The notice on the Teaching Council website is unassuming; "In accordance with part 5 of the Teaching Council Act", it reads, "an inquiry concerning a teacher will be held by a panel of the Teaching Council".

But this modest alert signals something completely new in Irish education; something long overdue many would argue; the first formal disciplinary hearing against a teacher here.

We know nothing about the case that will be heard today, the allegations behind it, the teacher at its centre, but the very fact that it is taking place is a new departure and one that is bound to generate great interest, not least among parents and teachers. 

How is it, many ask, that we've been so long without any robust mechanism to hold teachers to account?

Countries like Scotland have had a system like this in place for more than 50 years. Nurses and doctors here are held accountable for their actions by their own profession standards bodies.

Why has it taken so long to put in place similar procedures for those women and men who play such a central, and for the most part positive, role in the lives of our children?

For those who have been unlucky enough to encounter, as students or as parents, a teacher who is manifestly unfit for the classroom, the often great difficulties that ensue can be compounded by the frustration of knowing that little or nothing can be done to remedy the situation.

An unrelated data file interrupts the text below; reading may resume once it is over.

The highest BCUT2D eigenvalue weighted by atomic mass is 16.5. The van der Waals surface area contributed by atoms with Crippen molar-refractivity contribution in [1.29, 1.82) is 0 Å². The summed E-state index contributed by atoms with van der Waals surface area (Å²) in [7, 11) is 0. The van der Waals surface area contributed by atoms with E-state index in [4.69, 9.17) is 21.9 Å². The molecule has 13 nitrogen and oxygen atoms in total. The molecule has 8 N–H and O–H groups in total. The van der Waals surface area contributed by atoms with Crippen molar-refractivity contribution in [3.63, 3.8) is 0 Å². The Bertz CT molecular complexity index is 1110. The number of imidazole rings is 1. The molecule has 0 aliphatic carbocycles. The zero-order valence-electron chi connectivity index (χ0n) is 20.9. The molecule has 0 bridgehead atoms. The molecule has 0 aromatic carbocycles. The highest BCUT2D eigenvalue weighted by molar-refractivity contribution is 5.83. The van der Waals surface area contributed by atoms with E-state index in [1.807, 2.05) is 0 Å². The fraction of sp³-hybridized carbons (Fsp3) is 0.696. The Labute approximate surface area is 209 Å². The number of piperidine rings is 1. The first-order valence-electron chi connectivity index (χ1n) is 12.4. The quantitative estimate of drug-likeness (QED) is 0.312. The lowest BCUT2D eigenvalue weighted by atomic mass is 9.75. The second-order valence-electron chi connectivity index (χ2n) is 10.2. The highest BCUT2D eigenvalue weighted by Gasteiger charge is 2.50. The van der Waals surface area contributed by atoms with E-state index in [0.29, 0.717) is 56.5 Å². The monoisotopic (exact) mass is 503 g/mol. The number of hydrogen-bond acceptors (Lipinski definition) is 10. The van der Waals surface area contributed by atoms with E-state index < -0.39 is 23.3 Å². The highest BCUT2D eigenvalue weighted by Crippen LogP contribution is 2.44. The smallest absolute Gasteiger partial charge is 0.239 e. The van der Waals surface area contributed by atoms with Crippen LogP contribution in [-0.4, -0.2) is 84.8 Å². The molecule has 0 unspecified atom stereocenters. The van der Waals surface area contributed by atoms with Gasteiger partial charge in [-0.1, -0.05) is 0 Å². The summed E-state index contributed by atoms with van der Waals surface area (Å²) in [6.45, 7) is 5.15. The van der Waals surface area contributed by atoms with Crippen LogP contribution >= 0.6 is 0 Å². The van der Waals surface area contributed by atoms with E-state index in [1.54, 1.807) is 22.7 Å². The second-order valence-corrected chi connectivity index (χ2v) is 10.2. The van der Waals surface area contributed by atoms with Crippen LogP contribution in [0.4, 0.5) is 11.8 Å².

The legislation enabling these hearings was finally set in train in July of last year. Since then, the council has received around 50 complaints.

Half of these complaints have since been discounted, but the other half have been deemed serious enough to warrant further investigation. 

Anyone can bring a complaint about a teacher to the Teaching Council; a parent, another teacher, or indeed a pupil.

In most cases, they will need to have first made a complaint to their school and exhausted procedures there. 

There are a number of grounds under which a complaint may be made. They include professional misconduct, poor performance, medical unfitness, and a serious court conviction.

Not all complaints will result in a full hearing, and the range of sanctions - if a teacher is found guilty - is wide, from censure or mandatory re-training, through to temporary suspension or even long-term removal from the teaching register. 

Once suspended from the register a teacher loses the right to teach in any publicly funded school here.

Today's hearing will have powers similar to the High Court, able to compel evidence and witnesses.

A three-person panel will adjudicate. Two of those three will be teachers. The panel will have a legal expert to advise. In many cases, children are likely to be key witnesses.

Today's hearing is expected to be heard over two days and in public. However, the Teaching Council has decided not to publicly identify the teacher, the witnesses or the school at its centre.

Will this new fitness to practise process work? Will it be accepted? Will it be fair to all? Many involved in education - at all levels - will follow this first hearing with great interest, because it may well hold answers to those questions.